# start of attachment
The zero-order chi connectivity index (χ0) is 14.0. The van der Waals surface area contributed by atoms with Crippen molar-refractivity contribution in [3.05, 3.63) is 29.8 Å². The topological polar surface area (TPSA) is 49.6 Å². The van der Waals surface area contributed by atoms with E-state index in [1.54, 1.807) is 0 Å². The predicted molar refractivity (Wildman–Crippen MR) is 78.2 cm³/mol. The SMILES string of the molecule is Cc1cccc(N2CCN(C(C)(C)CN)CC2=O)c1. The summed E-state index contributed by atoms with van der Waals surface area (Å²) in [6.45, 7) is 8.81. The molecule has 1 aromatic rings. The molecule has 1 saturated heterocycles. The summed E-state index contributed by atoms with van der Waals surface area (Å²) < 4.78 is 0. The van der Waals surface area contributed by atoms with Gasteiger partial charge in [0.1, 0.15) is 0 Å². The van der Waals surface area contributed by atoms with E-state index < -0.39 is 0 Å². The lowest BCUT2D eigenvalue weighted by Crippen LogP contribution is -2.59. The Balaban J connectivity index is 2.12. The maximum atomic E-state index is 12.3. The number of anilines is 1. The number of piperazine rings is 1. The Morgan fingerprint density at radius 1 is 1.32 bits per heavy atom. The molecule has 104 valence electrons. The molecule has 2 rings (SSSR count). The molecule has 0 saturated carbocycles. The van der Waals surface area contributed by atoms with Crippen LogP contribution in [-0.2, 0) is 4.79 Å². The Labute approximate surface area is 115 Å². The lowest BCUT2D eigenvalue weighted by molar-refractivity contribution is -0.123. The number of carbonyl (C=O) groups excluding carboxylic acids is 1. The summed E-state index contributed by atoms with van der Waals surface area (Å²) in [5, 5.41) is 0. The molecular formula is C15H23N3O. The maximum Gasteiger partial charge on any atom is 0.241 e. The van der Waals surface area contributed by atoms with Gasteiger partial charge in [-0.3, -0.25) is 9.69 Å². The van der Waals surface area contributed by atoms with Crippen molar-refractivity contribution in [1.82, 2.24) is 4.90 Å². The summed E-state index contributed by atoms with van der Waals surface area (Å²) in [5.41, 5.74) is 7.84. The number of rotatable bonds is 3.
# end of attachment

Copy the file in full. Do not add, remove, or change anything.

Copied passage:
The zero-order chi connectivity index (χ0) is 14.0. The van der Waals surface area contributed by atoms with Crippen molar-refractivity contribution in [3.05, 3.63) is 29.8 Å². The topological polar surface area (TPSA) is 49.6 Å². The van der Waals surface area contributed by atoms with E-state index in [1.54, 1.807) is 0 Å². The predicted molar refractivity (Wildman–Crippen MR) is 78.2 cm³/mol. The SMILES string of the molecule is Cc1cccc(N2CCN(C(C)(C)CN)CC2=O)c1. The summed E-state index contributed by atoms with van der Waals surface area (Å²) in [6.45, 7) is 8.81. The molecule has 1 aromatic rings. The molecule has 1 saturated heterocycles. The summed E-state index contributed by atoms with van der Waals surface area (Å²) < 4.78 is 0. The van der Waals surface area contributed by atoms with Gasteiger partial charge in [0.1, 0.15) is 0 Å². The van der Waals surface area contributed by atoms with E-state index < -0.39 is 0 Å². The lowest BCUT2D eigenvalue weighted by Crippen LogP contribution is -2.59. The Balaban J connectivity index is 2.12. The maximum atomic E-state index is 12.3. The number of anilines is 1. The number of piperazine rings is 1. The Morgan fingerprint density at radius 1 is 1.32 bits per heavy atom. The molecule has 104 valence electrons. The molecule has 2 rings (SSSR count). The molecule has 0 saturated carbocycles. The van der Waals surface area contributed by atoms with Crippen LogP contribution in [-0.2, 0) is 4.79 Å². The Labute approximate surface area is 115 Å². The lowest BCUT2D eigenvalue weighted by molar-refractivity contribution is -0.123. The number of carbonyl (C=O) groups excluding carboxylic acids is 1. The summed E-state index contributed by atoms with van der Waals surface area (Å²) in [5, 5.41) is 0. The molecular formula is C15H23N3O. The maximum Gasteiger partial charge on any atom is 0.241 e. The van der Waals surface area contributed by atoms with Gasteiger partial charge in [-0.3, -0.25) is 9.69 Å². The van der Waals surface area contributed by atoms with Crippen molar-refractivity contribution in [1.82, 2.24) is 4.90 Å². The summed E-state index contributed by atoms with van der Waals surface area (Å²) in [5.41, 5.74) is 7.84. The number of rotatable bonds is 3.